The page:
While there are many good points to be being self-employed – being in control of your time, choosing who you work with, pursuing projects that spark your interest – there are also a whole host of responsibilities that come with it. One of the most important of these responsibilities is making sure you’re correctly insured, including Professional Indemnity (PI) cover.
Most contractors may never need it but the risk of a claim is always present. If you work for yourself and you don’t have insurance, you could be bankrupted by the cost of defending yourself (let alone any damages you may be liable to pay) should your services cause a client any financial loss – usually through simple human error. As a self-employed accountant, you’re in a particularly high-risk profession.
What can a PI policy protect accountants from, and what other insurances might you need in particular?
What is Professional Indemnity insurance?
Contractor Professional Indemnity insurance covers the cost of legal fees where it is alleged that a client has suffered a financial loss as a result of a contractor's error, omission or negligence. It also extends to provide further cover for compensation, or damages payable, to rectify those errors. Put simply, this insurance is a contractor’s safety net; it protects them from business-crippling claims if things happen to go wrong.
Accounting is a high-risk occupation, with ever-increasing possibilities for professional error. Invariably, mistakes will be made, and disputes will arise. Contractor accountants should, therefore, understand the risks they face, how their business may be affected, and insure accordingly.
What does Professional Indemnity insurance cover?
The main things that Professional Indemnity covers are:
- professional negligence (i.e. making a mistake in a piece of work for a client);
- loss of documents or data;
- unintentional breach of copyright or confidentiality;
- defamation and libel;
- loss of goods or money (your own or for which you are responsible).
Even if the mistake isn’t your fault, you could still wind up with a PI claim that you have to defend. Let’s have a couple of real-life examples:
An accountant failed to inform their client that their income had exceeded the VAT threshold and they should therefore register for VAT. As a result the client claimed against the accountant for the eventual liability. The claim was settled for £17,000.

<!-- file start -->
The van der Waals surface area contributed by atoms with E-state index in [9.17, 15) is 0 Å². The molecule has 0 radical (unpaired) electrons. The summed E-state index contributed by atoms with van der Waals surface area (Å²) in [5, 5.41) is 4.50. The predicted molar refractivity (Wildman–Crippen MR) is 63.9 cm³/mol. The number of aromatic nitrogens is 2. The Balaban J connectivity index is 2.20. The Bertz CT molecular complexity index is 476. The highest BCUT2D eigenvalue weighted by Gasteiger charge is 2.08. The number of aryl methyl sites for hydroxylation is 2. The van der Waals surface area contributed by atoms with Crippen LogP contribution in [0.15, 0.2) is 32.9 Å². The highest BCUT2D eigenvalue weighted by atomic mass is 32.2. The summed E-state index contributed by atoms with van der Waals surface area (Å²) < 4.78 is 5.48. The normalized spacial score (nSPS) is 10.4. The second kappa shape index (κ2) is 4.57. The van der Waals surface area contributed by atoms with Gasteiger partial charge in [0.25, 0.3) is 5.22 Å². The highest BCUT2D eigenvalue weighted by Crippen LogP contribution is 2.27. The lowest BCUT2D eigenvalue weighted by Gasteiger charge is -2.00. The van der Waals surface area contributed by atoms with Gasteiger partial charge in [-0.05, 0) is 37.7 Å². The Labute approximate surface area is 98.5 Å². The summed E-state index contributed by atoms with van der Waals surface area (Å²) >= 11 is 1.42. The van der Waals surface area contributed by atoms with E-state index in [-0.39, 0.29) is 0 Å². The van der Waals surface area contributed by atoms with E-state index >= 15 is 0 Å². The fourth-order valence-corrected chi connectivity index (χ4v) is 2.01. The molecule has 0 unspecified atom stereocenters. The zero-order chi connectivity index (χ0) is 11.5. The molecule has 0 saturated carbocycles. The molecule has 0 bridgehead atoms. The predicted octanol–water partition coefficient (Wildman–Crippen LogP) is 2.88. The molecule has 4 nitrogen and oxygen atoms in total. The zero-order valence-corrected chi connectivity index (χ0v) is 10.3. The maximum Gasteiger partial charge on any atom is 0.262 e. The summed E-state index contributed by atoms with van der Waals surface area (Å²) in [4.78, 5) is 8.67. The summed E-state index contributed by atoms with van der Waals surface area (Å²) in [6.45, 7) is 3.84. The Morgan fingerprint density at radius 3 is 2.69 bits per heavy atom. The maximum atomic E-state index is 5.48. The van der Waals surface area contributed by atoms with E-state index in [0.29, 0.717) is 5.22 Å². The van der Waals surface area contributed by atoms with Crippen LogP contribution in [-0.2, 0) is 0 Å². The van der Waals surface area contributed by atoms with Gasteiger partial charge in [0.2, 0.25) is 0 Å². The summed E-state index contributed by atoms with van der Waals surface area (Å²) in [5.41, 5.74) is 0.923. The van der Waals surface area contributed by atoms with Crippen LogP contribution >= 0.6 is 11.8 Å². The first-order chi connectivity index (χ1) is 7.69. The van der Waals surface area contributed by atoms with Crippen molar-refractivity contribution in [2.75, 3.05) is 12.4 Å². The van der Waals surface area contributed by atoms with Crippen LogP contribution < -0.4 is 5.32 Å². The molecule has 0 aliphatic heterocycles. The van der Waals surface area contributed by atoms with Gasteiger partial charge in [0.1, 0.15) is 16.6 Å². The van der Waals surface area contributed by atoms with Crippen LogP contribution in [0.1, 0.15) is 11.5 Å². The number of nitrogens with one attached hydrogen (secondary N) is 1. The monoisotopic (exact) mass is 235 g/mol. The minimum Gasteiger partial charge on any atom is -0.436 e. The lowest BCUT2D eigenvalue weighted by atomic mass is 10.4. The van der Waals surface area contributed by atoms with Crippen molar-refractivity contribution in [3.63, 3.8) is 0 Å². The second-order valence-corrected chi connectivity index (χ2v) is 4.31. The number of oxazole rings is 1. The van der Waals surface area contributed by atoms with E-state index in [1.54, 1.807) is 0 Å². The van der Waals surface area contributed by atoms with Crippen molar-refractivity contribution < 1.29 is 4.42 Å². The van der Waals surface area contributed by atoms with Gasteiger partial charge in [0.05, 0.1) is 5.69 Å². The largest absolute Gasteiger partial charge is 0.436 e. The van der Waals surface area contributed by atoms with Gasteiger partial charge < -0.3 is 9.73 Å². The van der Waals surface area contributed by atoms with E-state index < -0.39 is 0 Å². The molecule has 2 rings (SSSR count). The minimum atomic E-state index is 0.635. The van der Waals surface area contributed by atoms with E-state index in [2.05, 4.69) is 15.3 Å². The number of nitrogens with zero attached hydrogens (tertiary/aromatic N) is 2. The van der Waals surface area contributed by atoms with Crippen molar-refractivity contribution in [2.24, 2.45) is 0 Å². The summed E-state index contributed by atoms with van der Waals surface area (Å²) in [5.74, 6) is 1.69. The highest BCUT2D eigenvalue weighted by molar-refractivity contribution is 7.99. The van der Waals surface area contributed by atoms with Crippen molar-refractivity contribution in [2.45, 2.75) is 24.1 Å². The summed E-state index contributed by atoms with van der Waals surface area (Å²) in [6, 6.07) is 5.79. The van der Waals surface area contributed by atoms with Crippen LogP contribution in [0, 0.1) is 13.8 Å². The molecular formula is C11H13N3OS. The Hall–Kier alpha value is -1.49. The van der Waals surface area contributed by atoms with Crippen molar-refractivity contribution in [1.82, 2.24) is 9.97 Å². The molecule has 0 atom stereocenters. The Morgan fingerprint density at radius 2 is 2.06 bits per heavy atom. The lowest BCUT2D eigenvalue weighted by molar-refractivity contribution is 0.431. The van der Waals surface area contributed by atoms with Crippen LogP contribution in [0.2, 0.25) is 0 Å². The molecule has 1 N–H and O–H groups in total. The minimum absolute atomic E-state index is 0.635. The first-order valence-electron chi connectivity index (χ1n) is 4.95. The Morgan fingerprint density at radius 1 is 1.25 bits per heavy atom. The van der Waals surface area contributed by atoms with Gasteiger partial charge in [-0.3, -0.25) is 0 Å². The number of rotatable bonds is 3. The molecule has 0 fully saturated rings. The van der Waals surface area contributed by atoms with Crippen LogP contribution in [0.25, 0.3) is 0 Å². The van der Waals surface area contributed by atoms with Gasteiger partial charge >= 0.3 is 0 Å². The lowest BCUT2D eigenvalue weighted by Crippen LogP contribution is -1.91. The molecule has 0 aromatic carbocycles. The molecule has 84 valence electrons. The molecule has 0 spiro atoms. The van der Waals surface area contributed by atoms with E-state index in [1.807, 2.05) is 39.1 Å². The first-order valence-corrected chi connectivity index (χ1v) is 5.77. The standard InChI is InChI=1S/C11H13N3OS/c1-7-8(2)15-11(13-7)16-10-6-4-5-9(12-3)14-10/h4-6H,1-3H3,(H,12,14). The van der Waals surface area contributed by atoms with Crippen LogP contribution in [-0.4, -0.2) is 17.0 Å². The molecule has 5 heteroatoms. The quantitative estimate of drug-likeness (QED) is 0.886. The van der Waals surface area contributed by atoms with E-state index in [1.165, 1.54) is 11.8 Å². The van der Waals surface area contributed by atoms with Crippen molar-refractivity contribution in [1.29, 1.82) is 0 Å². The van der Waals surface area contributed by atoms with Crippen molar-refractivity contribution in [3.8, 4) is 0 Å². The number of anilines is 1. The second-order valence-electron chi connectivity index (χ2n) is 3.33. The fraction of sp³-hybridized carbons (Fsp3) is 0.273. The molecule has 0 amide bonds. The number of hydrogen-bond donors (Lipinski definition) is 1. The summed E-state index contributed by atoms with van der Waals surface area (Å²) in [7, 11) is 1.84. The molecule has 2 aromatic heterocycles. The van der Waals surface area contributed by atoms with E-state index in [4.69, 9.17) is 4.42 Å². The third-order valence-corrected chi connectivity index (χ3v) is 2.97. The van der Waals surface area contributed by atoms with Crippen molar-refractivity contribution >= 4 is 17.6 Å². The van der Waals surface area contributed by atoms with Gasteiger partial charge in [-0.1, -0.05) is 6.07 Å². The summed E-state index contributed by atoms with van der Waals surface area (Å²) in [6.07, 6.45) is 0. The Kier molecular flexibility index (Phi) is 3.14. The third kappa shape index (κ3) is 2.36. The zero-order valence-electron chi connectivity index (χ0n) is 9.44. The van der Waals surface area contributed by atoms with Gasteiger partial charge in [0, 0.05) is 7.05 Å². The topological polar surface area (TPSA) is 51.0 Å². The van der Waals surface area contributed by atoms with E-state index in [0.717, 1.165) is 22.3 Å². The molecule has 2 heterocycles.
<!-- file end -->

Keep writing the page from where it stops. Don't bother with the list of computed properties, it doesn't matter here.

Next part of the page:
A client purchased a company which turned out to be a bad investment. They claimed their accountants had been involved in the due diligence process and failed to warn them of certain fundamental issues. The claim was settled for £182,000.
How can Professional Indemnity protect accountants?
Accountants handle huge amounts of personal data; if a mistake is made (a data breach, mishandling client documents, missing deadlines), the results can be far-ranging and costly. For example, you could have your laptop, full of client’s financial data, stolen whilst on the train. Should that information be used, you could be faced with having to pay damages along with court costs, which PI insurance would cover.
Accountants may provide advice and consultancy to clients. If this advice is poor or incorrect, it could be seen as a failure to meet an expected standard of work, which could easily grow into an expensive professional negligence case. You could also face compensation claims should the client make a financial loss due to your consultancy.
There’s also a good chance that it’s required as part of a contract. PI is considered an industry formality regardless of your profession – after all, clients want to make sure that it’s up to the contractor to correct any mistakes they make. This means they’re often reluctant to hire contractors that don’t have the correct Professional Indemnity cover and include the insurance as a specification in their contract.
What types of accountants are at most risk of a PI claim?
Accountancy covers a huge area of contractor work, from tax returns to corporate budgeting. A significant portion of all Professional Indemnity claims relate to tax issues, but where do the majority of claims come from under the accountancy umbrella?
- Low risk: general accountancy work, personal tax returns, bookkeeping
- Moderate risk: insolvency, company tax, payroll, audit
- High risk: corporate finance, financial advice, trusts, wills, tax schemes, mergers, acquisitions
The more personal the numbers you handle are, the more likely you are to face a PI claim at some point. Professional Indemnity cover is absolutely essential for contractors that operate in the moderate or high-risk areas of accountancy – and it’s still advisable for those in the low-risk category.
Can PI insurance help in an IR35 investigation?
While no PI policy will cover IR35 specifically, the fact that you’ve taken the insurance out at all is a good indicator that you’re a genuine contractor.
To be outside IR35 means to prove that you’re not a 'disguised employee'. Employees would never need PI insurance because their employer would provide that protection; having to pay for your own mistakes is one of the most sure-fire signs of self-employment you can have.
PI is also a regulatory requirement for members of the Institute of Chartered Accountants and the ACCA, who have strictly enforced rules that dictate the levels of cover required by registered accountants. Once again, this is a great indicator of a genuine contractor accountant.
Insurance for contractor accountants
No matter how scrupulous you are in your practice, Professional Indemnity not only offers peace of mind but also makes it much easier to attain new clients. Find out about the PI insurance we offer here.